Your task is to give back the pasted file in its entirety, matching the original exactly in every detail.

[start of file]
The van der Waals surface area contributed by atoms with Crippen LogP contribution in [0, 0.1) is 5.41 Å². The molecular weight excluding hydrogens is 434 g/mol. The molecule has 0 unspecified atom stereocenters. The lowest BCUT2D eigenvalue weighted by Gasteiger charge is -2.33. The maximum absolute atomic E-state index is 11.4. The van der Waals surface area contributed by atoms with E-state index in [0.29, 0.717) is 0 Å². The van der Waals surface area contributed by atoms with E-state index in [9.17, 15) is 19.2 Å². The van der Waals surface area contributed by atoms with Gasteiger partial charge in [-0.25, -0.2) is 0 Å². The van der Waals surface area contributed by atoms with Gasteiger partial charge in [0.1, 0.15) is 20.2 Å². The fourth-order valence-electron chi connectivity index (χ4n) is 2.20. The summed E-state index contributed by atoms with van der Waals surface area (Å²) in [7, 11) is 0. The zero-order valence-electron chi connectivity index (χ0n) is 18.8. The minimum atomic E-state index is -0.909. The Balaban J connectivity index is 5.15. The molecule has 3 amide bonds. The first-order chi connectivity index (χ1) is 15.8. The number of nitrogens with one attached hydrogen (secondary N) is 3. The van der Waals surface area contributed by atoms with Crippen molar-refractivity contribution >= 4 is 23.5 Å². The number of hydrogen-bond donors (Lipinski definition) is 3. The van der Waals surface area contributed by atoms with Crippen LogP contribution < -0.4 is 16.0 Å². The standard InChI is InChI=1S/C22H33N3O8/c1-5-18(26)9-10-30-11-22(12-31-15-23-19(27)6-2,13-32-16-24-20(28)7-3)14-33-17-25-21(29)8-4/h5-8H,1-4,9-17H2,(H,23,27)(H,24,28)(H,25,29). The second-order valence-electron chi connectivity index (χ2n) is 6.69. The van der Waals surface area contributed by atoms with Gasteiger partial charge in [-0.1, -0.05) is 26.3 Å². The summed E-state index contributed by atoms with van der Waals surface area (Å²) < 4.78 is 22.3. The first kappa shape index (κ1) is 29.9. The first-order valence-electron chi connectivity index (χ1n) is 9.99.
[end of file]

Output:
The van der Waals surface area contributed by atoms with Crippen LogP contribution in [0, 0.1) is 5.41 Å². The molecular weight excluding hydrogens is 434 g/mol. The molecule has 0 unspecified atom stereocenters. The lowest BCUT2D eigenvalue weighted by Gasteiger charge is -2.33. The maximum absolute atomic E-state index is 11.4. The van der Waals surface area contributed by atoms with E-state index in [0.29, 0.717) is 0 Å². The van der Waals surface area contributed by atoms with E-state index in [9.17, 15) is 19.2 Å². The van der Waals surface area contributed by atoms with Gasteiger partial charge in [-0.25, -0.2) is 0 Å². The van der Waals surface area contributed by atoms with Gasteiger partial charge in [0.1, 0.15) is 20.2 Å². The fourth-order valence-electron chi connectivity index (χ4n) is 2.20. The summed E-state index contributed by atoms with van der Waals surface area (Å²) in [7, 11) is 0. The zero-order valence-electron chi connectivity index (χ0n) is 18.8. The minimum atomic E-state index is -0.909. The Balaban J connectivity index is 5.15. The molecule has 3 amide bonds. The first-order chi connectivity index (χ1) is 15.8. The number of nitrogens with one attached hydrogen (secondary N) is 3. The van der Waals surface area contributed by atoms with Crippen molar-refractivity contribution >= 4 is 23.5 Å². The number of hydrogen-bond donors (Lipinski definition) is 3. The van der Waals surface area contributed by atoms with Crippen LogP contribution < -0.4 is 16.0 Å². The standard InChI is InChI=1S/C22H33N3O8/c1-5-18(26)9-10-30-11-22(12-31-15-23-19(27)6-2,13-32-16-24-20(28)7-3)14-33-17-25-21(29)8-4/h5-8H,1-4,9-17H2,(H,23,27)(H,24,28)(H,25,29). The second-order valence-electron chi connectivity index (χ2n) is 6.69. The van der Waals surface area contributed by atoms with Gasteiger partial charge in [-0.1, -0.05) is 26.3 Å². The summed E-state index contributed by atoms with van der Waals surface area (Å²) < 4.78 is 22.3. The first kappa shape index (κ1) is 29.9. The first-order valence-electron chi connectivity index (χ1n) is 9.99.